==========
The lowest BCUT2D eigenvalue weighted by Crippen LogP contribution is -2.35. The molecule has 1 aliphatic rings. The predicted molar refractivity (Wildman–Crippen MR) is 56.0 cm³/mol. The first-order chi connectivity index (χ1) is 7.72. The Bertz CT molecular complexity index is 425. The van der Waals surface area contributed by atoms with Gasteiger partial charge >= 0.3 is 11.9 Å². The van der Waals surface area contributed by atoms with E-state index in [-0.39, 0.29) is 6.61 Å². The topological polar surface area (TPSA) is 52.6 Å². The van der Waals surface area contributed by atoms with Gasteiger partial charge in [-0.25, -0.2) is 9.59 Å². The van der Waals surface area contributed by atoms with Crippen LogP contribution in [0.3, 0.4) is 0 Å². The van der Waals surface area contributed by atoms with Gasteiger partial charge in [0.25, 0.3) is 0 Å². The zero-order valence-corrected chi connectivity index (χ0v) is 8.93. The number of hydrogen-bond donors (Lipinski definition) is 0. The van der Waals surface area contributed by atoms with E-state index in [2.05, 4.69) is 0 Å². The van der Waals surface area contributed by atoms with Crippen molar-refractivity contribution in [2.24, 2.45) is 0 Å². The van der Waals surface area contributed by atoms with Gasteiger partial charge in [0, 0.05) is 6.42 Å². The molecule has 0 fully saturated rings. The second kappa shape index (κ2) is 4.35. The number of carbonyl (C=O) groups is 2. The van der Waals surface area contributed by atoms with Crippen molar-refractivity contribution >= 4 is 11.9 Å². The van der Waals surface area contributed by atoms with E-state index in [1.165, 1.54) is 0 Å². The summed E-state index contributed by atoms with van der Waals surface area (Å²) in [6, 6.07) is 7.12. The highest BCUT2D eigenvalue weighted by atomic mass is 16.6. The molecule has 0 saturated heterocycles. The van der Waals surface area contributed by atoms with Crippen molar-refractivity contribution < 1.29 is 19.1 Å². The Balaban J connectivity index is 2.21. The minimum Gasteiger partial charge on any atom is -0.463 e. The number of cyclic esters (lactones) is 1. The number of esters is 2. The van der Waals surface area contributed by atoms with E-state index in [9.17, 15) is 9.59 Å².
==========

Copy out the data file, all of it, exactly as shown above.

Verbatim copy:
The lowest BCUT2D eigenvalue weighted by Crippen LogP contribution is -2.35. The molecule has 1 aliphatic rings. The predicted molar refractivity (Wildman–Crippen MR) is 56.0 cm³/mol. The first-order chi connectivity index (χ1) is 7.72. The Bertz CT molecular complexity index is 425. The van der Waals surface area contributed by atoms with Gasteiger partial charge >= 0.3 is 11.9 Å². The van der Waals surface area contributed by atoms with E-state index in [-0.39, 0.29) is 6.61 Å². The topological polar surface area (TPSA) is 52.6 Å². The van der Waals surface area contributed by atoms with Gasteiger partial charge in [-0.25, -0.2) is 9.59 Å². The van der Waals surface area contributed by atoms with Crippen LogP contribution in [0.3, 0.4) is 0 Å². The van der Waals surface area contributed by atoms with Gasteiger partial charge in [0.25, 0.3) is 0 Å². The zero-order valence-corrected chi connectivity index (χ0v) is 8.93. The number of hydrogen-bond donors (Lipinski definition) is 0. The van der Waals surface area contributed by atoms with E-state index in [2.05, 4.69) is 0 Å². The van der Waals surface area contributed by atoms with Crippen molar-refractivity contribution in [2.24, 2.45) is 0 Å². The van der Waals surface area contributed by atoms with Gasteiger partial charge in [0, 0.05) is 6.42 Å². The molecule has 0 fully saturated rings. The second kappa shape index (κ2) is 4.35. The number of carbonyl (C=O) groups is 2. The van der Waals surface area contributed by atoms with Crippen molar-refractivity contribution >= 4 is 11.9 Å². The van der Waals surface area contributed by atoms with E-state index in [1.165, 1.54) is 0 Å². The summed E-state index contributed by atoms with van der Waals surface area (Å²) in [6, 6.07) is 7.12. The highest BCUT2D eigenvalue weighted by atomic mass is 16.6. The molecule has 0 saturated heterocycles. The van der Waals surface area contributed by atoms with Crippen molar-refractivity contribution < 1.29 is 19.1 Å². The Balaban J connectivity index is 2.21. The minimum Gasteiger partial charge on any atom is -0.463 e. The number of cyclic esters (lactones) is 1. The number of esters is 2. The van der Waals surface area contributed by atoms with E-state index in [9.17, 15) is 9.59 Å².